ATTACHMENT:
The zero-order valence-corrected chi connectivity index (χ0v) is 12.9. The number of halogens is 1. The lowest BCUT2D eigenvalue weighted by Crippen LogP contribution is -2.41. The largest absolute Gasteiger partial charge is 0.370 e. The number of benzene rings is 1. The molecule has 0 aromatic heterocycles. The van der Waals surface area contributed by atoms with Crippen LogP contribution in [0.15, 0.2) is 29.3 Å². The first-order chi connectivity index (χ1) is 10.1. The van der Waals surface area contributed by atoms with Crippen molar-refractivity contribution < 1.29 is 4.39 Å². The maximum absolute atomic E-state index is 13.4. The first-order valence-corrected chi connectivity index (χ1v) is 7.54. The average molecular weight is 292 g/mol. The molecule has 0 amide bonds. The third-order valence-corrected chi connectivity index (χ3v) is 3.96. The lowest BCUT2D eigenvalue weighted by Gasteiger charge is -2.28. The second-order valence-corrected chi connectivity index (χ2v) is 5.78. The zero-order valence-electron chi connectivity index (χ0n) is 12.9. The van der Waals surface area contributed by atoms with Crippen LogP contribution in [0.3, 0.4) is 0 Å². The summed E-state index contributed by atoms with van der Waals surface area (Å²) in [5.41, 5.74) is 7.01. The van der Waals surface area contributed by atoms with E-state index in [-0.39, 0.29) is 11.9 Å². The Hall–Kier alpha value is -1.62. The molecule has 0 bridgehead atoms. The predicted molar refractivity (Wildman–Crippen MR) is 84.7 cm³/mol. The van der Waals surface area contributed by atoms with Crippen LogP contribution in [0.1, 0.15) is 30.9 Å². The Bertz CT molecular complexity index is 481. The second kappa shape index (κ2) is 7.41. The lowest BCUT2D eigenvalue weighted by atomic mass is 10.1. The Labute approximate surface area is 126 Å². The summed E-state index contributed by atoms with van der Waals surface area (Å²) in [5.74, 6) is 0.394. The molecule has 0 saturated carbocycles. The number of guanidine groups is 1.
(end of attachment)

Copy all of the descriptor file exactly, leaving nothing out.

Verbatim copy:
The zero-order valence-corrected chi connectivity index (χ0v) is 12.9. The number of halogens is 1. The lowest BCUT2D eigenvalue weighted by Crippen LogP contribution is -2.41. The largest absolute Gasteiger partial charge is 0.370 e. The number of benzene rings is 1. The molecule has 0 aromatic heterocycles. The van der Waals surface area contributed by atoms with Crippen LogP contribution in [0.15, 0.2) is 29.3 Å². The first-order chi connectivity index (χ1) is 10.1. The van der Waals surface area contributed by atoms with Crippen molar-refractivity contribution < 1.29 is 4.39 Å². The maximum absolute atomic E-state index is 13.4. The first-order valence-corrected chi connectivity index (χ1v) is 7.54. The average molecular weight is 292 g/mol. The molecule has 0 amide bonds. The third-order valence-corrected chi connectivity index (χ3v) is 3.96. The lowest BCUT2D eigenvalue weighted by Gasteiger charge is -2.28. The second-order valence-corrected chi connectivity index (χ2v) is 5.78. The zero-order valence-electron chi connectivity index (χ0n) is 12.9. The van der Waals surface area contributed by atoms with Crippen LogP contribution in [0.3, 0.4) is 0 Å². The summed E-state index contributed by atoms with van der Waals surface area (Å²) in [5.41, 5.74) is 7.01. The van der Waals surface area contributed by atoms with E-state index in [-0.39, 0.29) is 11.9 Å². The Hall–Kier alpha value is -1.62. The molecule has 0 bridgehead atoms. The predicted molar refractivity (Wildman–Crippen MR) is 84.7 cm³/mol. The van der Waals surface area contributed by atoms with Crippen LogP contribution in [0.1, 0.15) is 30.9 Å². The Bertz CT molecular complexity index is 481. The second kappa shape index (κ2) is 7.41. The lowest BCUT2D eigenvalue weighted by atomic mass is 10.1. The Labute approximate surface area is 126 Å². The summed E-state index contributed by atoms with van der Waals surface area (Å²) in [5.74, 6) is 0.394. The molecule has 0 saturated carbocycles. The number of guanidine groups is 1.